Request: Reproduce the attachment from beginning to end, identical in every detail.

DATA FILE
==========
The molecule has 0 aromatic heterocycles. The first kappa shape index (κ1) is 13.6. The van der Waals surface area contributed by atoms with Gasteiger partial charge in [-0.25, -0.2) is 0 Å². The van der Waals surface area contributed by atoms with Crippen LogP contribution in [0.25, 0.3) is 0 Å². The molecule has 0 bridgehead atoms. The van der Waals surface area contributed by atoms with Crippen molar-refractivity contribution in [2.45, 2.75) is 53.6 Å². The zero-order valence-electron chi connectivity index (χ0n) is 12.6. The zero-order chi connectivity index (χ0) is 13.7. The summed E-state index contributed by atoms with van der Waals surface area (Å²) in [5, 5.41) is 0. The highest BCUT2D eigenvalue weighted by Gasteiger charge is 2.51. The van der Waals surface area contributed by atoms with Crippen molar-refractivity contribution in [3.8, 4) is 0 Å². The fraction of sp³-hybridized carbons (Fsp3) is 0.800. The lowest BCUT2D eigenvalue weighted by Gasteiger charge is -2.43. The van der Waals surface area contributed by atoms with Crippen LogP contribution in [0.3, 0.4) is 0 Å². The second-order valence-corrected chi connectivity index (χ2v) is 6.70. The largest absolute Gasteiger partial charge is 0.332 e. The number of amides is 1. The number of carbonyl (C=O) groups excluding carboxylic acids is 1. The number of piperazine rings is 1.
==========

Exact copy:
The molecule has 0 aromatic heterocycles. The first kappa shape index (κ1) is 13.6. The van der Waals surface area contributed by atoms with Gasteiger partial charge in [-0.25, -0.2) is 0 Å². The van der Waals surface area contributed by atoms with Crippen LogP contribution in [0.25, 0.3) is 0 Å². The molecule has 0 bridgehead atoms. The van der Waals surface area contributed by atoms with Crippen molar-refractivity contribution in [2.45, 2.75) is 53.6 Å². The zero-order valence-electron chi connectivity index (χ0n) is 12.6. The zero-order chi connectivity index (χ0) is 13.7. The summed E-state index contributed by atoms with van der Waals surface area (Å²) in [5, 5.41) is 0. The highest BCUT2D eigenvalue weighted by Gasteiger charge is 2.51. The van der Waals surface area contributed by atoms with Crippen molar-refractivity contribution in [3.8, 4) is 0 Å². The fraction of sp³-hybridized carbons (Fsp3) is 0.800. The lowest BCUT2D eigenvalue weighted by Gasteiger charge is -2.43. The van der Waals surface area contributed by atoms with Crippen LogP contribution in [0.3, 0.4) is 0 Å². The second-order valence-corrected chi connectivity index (χ2v) is 6.70. The largest absolute Gasteiger partial charge is 0.332 e. The number of amides is 1. The number of carbonyl (C=O) groups excluding carboxylic acids is 1. The number of piperazine rings is 1.